Mary Grace Orr, MA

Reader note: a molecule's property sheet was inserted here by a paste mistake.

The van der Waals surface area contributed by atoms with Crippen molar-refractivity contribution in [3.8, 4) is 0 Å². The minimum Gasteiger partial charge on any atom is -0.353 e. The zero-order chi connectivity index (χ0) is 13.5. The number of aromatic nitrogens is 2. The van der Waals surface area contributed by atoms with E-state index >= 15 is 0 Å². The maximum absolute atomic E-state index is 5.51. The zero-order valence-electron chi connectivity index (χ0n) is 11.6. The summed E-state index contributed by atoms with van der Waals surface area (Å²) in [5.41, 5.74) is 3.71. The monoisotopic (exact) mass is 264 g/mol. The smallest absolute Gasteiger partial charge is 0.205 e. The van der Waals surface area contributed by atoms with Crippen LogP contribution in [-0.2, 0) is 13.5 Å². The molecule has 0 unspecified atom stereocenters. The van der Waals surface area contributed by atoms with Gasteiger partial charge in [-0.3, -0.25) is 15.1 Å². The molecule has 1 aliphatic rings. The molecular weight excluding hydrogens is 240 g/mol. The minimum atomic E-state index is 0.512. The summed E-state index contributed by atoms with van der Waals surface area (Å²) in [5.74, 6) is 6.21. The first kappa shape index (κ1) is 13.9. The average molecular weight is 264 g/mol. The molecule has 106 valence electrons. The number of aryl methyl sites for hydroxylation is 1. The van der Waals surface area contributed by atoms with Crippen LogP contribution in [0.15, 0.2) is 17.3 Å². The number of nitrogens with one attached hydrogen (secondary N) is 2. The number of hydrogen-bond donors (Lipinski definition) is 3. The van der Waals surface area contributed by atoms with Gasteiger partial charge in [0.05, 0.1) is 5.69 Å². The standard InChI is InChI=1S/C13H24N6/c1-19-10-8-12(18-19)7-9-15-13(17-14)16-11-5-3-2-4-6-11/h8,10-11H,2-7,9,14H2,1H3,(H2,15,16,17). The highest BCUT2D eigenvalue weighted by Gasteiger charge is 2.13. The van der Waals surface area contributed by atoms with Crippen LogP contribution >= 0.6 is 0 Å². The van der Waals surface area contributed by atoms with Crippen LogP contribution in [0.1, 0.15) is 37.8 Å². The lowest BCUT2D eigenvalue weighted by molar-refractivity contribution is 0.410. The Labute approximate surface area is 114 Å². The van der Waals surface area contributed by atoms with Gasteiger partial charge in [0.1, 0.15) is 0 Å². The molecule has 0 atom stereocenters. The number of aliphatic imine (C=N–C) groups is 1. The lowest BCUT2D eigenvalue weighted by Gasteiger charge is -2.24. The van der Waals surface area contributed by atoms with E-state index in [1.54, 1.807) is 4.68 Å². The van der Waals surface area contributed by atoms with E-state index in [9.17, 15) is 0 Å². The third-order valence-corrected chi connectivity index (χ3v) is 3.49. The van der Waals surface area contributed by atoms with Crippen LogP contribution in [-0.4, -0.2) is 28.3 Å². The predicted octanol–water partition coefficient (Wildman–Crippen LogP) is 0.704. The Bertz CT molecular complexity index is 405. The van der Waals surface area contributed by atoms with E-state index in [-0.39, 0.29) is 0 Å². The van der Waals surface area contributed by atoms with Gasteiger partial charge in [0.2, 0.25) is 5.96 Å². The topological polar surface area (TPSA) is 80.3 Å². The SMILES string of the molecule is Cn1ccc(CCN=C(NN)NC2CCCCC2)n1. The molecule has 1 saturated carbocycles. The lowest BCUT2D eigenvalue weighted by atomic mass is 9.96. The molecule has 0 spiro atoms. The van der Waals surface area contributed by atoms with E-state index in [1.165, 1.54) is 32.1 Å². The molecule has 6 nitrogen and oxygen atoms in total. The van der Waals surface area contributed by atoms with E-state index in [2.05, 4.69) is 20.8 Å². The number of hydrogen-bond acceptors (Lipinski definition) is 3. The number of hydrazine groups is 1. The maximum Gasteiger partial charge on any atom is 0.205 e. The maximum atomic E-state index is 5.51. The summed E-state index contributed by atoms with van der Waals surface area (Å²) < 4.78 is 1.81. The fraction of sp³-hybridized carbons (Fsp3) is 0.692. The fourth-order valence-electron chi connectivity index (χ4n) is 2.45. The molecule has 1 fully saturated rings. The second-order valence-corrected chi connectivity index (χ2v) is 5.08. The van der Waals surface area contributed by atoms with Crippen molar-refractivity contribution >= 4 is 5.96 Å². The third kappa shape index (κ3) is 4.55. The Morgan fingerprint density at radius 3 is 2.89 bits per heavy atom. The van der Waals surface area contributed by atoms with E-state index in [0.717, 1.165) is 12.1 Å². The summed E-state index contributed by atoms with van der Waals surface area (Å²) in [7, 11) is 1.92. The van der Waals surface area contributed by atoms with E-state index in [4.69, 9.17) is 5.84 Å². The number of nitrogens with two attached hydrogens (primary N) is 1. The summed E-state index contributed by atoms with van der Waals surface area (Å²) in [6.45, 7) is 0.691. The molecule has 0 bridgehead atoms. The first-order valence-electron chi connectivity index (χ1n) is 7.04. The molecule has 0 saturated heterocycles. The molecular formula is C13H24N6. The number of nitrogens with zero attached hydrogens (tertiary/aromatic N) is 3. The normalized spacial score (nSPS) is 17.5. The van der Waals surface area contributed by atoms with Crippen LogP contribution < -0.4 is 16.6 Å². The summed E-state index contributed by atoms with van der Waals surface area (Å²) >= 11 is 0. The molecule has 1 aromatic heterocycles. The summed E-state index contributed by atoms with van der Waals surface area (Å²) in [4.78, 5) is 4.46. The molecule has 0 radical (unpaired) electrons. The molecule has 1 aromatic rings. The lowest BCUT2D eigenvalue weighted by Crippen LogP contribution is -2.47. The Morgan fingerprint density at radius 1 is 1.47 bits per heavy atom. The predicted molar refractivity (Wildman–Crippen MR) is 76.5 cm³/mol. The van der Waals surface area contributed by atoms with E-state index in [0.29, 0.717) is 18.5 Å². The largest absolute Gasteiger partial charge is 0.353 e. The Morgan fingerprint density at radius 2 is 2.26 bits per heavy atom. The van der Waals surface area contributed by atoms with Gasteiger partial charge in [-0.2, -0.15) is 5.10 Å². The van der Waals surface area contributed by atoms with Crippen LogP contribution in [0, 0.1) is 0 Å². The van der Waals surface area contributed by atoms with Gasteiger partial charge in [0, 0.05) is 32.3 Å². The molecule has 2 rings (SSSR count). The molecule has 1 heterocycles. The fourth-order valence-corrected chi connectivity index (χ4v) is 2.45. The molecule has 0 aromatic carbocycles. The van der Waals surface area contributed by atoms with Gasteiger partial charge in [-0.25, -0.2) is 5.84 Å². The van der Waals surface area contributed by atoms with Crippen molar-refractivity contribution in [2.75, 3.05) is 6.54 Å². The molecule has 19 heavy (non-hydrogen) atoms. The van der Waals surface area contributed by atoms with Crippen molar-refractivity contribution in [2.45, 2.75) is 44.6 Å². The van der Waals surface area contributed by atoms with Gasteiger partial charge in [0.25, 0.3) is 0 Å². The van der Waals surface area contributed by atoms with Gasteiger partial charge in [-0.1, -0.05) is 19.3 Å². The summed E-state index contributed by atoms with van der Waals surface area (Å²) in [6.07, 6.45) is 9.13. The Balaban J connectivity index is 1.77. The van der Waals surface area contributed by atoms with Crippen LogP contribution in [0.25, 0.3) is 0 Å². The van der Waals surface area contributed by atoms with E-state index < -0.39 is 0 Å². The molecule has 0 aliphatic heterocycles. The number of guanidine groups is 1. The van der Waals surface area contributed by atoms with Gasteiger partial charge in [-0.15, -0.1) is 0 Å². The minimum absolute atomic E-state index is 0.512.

Lately, my own practice is moving more and more into the monastic world. As I teach out of that nourishment, I find people hungry for the traditional, solid forms of the Dharma. I see people's lives changing when they engage in these forms. Certainly, as I deepen my own Sutta study, I find the traditional ideas so helpful it encourages me to delve further. In this, I am learning how to ride the edge of a question, instead of reaching for answers. When I let the question hang there, as a living presence, its very aliveness stimulates movement toward an answer, an opening. Some key factors imprint my teaching. The fact that I'm a purely Western-produced Dharma teacher, without the influence of Eastern traveling, and that I'm a middle-aged Western woman with a psychological background. Also, my years in a Christian practice now translate into my engagement with such ideas as embodiment: how do we take the practice and live it? What is practical in the Dharma, a sort of Buddhist Householder Hints. From my perspective, the world is in serious trouble. We have separated ourselves from all other beings, and in the process do a lot that keeps us from being present. It is so urgent that we learn to be present and see what is true about our being here, that we live with kindness and compassion for all beings. Vipassana supports these intentions and helps us all heal, no matter what the eventual outcome may be.


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